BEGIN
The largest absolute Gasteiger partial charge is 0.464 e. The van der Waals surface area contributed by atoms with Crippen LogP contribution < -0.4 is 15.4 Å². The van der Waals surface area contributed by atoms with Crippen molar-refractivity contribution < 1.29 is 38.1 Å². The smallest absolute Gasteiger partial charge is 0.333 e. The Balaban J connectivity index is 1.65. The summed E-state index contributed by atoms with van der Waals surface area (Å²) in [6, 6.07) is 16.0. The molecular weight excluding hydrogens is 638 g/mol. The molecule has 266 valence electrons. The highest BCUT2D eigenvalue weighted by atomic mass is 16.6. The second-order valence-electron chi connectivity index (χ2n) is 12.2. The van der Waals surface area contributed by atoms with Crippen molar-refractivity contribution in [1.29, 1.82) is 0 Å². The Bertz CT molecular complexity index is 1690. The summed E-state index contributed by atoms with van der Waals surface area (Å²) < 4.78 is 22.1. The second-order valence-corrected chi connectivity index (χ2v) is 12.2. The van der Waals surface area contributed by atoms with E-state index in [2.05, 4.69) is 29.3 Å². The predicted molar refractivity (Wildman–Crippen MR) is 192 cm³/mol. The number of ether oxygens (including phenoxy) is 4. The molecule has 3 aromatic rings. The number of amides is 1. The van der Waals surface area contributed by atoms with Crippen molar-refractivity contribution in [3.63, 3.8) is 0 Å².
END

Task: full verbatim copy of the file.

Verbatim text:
The largest absolute Gasteiger partial charge is 0.464 e. The van der Waals surface area contributed by atoms with Crippen LogP contribution < -0.4 is 15.4 Å². The van der Waals surface area contributed by atoms with Crippen molar-refractivity contribution < 1.29 is 38.1 Å². The smallest absolute Gasteiger partial charge is 0.333 e. The Balaban J connectivity index is 1.65. The summed E-state index contributed by atoms with van der Waals surface area (Å²) in [6, 6.07) is 16.0. The molecular weight excluding hydrogens is 638 g/mol. The molecule has 266 valence electrons. The highest BCUT2D eigenvalue weighted by atomic mass is 16.6. The second-order valence-electron chi connectivity index (χ2n) is 12.2. The van der Waals surface area contributed by atoms with Crippen molar-refractivity contribution in [1.29, 1.82) is 0 Å². The Bertz CT molecular complexity index is 1690. The summed E-state index contributed by atoms with van der Waals surface area (Å²) < 4.78 is 22.1. The second-order valence-corrected chi connectivity index (χ2v) is 12.2. The van der Waals surface area contributed by atoms with E-state index in [2.05, 4.69) is 29.3 Å². The predicted molar refractivity (Wildman–Crippen MR) is 192 cm³/mol. The number of ether oxygens (including phenoxy) is 4. The molecule has 3 aromatic rings. The number of amides is 1. The van der Waals surface area contributed by atoms with Crippen molar-refractivity contribution in [3.63, 3.8) is 0 Å².